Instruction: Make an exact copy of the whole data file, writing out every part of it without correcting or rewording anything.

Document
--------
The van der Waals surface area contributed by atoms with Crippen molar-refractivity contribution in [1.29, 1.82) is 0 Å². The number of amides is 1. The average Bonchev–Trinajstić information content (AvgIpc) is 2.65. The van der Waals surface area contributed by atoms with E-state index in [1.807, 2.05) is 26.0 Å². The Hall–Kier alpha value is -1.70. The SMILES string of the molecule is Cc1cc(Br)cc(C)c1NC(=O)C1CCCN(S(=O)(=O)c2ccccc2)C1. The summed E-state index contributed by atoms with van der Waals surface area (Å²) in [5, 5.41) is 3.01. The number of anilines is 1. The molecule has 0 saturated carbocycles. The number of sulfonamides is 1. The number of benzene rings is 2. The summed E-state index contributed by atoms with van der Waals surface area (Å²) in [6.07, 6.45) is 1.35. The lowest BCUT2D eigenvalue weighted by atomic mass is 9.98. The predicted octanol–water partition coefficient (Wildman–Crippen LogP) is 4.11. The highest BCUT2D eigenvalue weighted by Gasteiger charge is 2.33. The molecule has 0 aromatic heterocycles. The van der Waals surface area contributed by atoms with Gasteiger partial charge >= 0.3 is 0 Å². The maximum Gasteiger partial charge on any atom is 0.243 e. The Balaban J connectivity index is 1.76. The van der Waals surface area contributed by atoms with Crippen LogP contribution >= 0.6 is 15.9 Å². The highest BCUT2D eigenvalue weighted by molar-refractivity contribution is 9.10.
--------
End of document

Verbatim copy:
The van der Waals surface area contributed by atoms with Crippen molar-refractivity contribution in [1.29, 1.82) is 0 Å². The number of amides is 1. The average Bonchev–Trinajstić information content (AvgIpc) is 2.65. The van der Waals surface area contributed by atoms with E-state index in [1.807, 2.05) is 26.0 Å². The Hall–Kier alpha value is -1.70. The SMILES string of the molecule is Cc1cc(Br)cc(C)c1NC(=O)C1CCCN(S(=O)(=O)c2ccccc2)C1. The summed E-state index contributed by atoms with van der Waals surface area (Å²) in [5, 5.41) is 3.01. The number of anilines is 1. The molecule has 0 saturated carbocycles. The number of sulfonamides is 1. The number of benzene rings is 2. The summed E-state index contributed by atoms with van der Waals surface area (Å²) in [6.07, 6.45) is 1.35. The lowest BCUT2D eigenvalue weighted by atomic mass is 9.98. The predicted octanol–water partition coefficient (Wildman–Crippen LogP) is 4.11. The highest BCUT2D eigenvalue weighted by Gasteiger charge is 2.33. The molecule has 0 aromatic heterocycles. The van der Waals surface area contributed by atoms with Gasteiger partial charge >= 0.3 is 0 Å². The maximum Gasteiger partial charge on any atom is 0.243 e. The Balaban J connectivity index is 1.76. The van der Waals surface area contributed by atoms with Crippen LogP contribution >= 0.6 is 15.9 Å². The highest BCUT2D eigenvalue weighted by molar-refractivity contribution is 9.10.